As a result, terror had seized everyone in Jericho. Except for Rahab. Instead of fear, she responded with faith. She decided to change her allegiance to the God of Israel. She hid the spies, sent the king’s agents out of the city to chase them, and sent the spies in the opposite direction. In other words, she committed treason against her own society. She endangered her own life to help Jericho’s enemy.
But treason against evil is good. She turned against a city doomed to destruction to serve the living God. Everyone else in the city had the same opportunity. If fact, if anyone repented in their heart and didn’t do anything about it, they died for Jericho’s sin but went into God’s presence saved.
She told the king’s agents “I don’t know” where the men are. Then she told the spies “I know” God had already given the land to Israel.
Rahab and covenant love
Then she pointed out that she had shown kindness to them and wanted kindness in return. Not only for her, but her father, mother, sisters, and brothers. The word she used, hesed, is exactly the same word used to describe God’s covenant love for his people.
As Noah alone was righteous in his generation and saved his family, so Rahab alone was righteous in Jericho and saved her family.
Throughout the entire narrative in Joshua 2, Rahab drives the narrative. Everything that happens is at her initiative. The spies essentially remain passive. When she asked for kindness, the spies readily agreed but had some stipulations.
First, they required that she keep quiet about it. It seems mostly a formality. After all, she faced immediate death if anyone in Jericho knew what she had done.
Second, everyone had to be inside that house. If anyone was out in the city, they would die. If anyone in the house died at the hands of Israelites, the spies pledged to forfeit their own lives.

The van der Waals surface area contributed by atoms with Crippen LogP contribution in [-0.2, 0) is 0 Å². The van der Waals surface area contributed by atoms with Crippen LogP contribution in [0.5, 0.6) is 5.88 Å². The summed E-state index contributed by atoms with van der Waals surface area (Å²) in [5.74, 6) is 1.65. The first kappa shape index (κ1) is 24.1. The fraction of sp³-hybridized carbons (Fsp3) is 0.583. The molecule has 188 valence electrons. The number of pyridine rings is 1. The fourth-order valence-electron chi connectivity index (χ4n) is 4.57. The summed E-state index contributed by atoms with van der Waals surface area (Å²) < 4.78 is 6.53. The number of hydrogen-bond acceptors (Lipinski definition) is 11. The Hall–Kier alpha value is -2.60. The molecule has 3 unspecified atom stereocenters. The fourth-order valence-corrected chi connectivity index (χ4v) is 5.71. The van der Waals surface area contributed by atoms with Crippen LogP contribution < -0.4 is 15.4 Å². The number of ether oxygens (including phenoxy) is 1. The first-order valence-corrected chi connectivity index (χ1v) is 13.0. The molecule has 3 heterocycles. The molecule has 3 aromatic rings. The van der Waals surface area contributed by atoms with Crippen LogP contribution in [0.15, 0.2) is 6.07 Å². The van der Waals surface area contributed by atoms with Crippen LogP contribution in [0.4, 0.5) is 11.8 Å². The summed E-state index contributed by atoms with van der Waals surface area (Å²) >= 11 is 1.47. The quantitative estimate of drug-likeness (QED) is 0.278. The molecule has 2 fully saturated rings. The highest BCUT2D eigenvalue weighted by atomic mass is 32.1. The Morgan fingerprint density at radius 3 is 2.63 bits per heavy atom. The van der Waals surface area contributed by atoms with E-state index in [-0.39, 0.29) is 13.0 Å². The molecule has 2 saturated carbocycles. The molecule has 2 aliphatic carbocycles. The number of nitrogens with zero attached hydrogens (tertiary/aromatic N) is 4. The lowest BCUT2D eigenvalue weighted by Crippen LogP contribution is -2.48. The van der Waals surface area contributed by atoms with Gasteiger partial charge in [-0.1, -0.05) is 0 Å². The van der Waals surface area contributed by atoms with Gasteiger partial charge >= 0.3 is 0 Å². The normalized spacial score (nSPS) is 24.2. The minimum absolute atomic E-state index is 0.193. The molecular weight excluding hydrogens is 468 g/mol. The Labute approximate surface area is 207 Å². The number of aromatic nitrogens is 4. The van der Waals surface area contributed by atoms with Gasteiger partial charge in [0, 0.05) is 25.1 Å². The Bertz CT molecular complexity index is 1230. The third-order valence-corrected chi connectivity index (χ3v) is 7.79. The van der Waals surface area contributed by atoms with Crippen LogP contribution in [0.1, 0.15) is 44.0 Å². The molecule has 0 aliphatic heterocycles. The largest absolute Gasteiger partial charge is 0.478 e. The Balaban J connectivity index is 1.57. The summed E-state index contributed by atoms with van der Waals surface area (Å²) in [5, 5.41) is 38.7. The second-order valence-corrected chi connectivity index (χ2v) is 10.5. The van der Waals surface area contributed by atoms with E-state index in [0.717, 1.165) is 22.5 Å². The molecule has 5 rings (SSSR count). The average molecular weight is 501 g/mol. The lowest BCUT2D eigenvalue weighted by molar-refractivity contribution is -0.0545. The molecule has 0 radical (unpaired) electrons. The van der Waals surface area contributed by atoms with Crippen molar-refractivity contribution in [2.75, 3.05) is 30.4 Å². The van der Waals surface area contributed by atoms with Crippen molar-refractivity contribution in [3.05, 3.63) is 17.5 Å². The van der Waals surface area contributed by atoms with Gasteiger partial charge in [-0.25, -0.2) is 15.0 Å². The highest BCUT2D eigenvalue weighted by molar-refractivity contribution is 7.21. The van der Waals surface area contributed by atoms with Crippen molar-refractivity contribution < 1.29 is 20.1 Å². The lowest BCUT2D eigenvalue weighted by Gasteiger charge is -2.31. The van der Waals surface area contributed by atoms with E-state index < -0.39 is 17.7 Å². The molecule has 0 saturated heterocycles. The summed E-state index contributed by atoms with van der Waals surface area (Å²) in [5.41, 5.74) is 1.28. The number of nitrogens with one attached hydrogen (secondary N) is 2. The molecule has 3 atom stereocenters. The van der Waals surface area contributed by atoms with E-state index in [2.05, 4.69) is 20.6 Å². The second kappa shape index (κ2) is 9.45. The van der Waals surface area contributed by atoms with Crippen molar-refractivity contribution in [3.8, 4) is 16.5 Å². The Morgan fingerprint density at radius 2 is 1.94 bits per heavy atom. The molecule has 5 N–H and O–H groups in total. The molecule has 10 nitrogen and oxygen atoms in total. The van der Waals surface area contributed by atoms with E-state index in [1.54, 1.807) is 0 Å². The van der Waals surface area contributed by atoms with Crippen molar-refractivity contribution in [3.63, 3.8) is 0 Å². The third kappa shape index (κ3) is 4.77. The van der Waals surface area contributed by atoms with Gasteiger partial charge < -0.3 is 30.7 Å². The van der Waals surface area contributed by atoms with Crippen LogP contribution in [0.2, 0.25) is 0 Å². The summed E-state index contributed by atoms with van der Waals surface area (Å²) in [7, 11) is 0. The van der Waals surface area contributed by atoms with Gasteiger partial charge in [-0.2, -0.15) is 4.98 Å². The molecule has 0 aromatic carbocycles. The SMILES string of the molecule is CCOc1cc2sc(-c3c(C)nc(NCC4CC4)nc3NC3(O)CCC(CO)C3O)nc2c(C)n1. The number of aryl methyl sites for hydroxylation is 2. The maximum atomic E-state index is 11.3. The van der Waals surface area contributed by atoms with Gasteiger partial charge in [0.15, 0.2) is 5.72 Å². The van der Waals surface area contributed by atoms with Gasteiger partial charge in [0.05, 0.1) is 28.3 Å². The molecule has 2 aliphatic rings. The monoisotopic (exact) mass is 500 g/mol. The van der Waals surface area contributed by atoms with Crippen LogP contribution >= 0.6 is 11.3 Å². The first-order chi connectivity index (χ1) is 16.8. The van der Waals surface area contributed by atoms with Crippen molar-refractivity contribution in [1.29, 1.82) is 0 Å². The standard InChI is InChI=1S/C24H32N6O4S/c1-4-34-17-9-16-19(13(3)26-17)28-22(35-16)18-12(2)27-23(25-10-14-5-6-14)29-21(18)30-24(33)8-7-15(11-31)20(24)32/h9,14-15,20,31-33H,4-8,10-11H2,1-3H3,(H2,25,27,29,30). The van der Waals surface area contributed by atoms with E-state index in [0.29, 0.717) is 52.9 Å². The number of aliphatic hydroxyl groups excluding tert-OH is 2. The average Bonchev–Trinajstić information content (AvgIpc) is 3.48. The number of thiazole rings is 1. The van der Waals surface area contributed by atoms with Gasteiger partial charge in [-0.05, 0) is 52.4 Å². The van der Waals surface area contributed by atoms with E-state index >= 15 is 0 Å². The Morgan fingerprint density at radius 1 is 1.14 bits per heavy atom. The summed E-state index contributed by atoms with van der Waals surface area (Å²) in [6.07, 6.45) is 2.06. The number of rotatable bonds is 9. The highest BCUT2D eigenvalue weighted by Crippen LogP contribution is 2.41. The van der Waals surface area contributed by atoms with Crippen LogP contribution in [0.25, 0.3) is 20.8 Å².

Third, she had to display a scarlet cord out the window to identify the house. Neither the spies nor Rahab could know that God intended to collapse the city walls supernaturally, rendering the sign unnecessary. But the color certainly recalls the blood on the doorposts that when God slew the firstborn of Egypt 40 years earlier.
Her house was in the wall. She let the spies escape through the window. As for the cord, it could have been the same or different from the one the spies climbed down.
As for anyone getting suspicious, a cord hanging out the window might have been like a sign announcing to travelers where to find the inn. And in any case, the city soon shut its walls so no one would come in or go out day or night.
The fall of Jericho and rescue of Rahab’s family
Most people probably know most of the odd story about the fall of Jericho.
Israel crossed the Jordan. Only when they were on the same side of the river as Jericho did God remind them they hadn’t been circumcised in the wilderness.
Then their armed men marched around the city with the ark of God in their midst and priests blowing trumpets. No one spoke a word. That happened for six consecutive days. Then on the seventh day, they marched around the city seven times, still silent except for the sounds of trumpets and footsteps. At Joshua’s signal, everyone shouted. The walls collapsed. The army rushed into the city and killed everyone who had not been crushed by the falling walls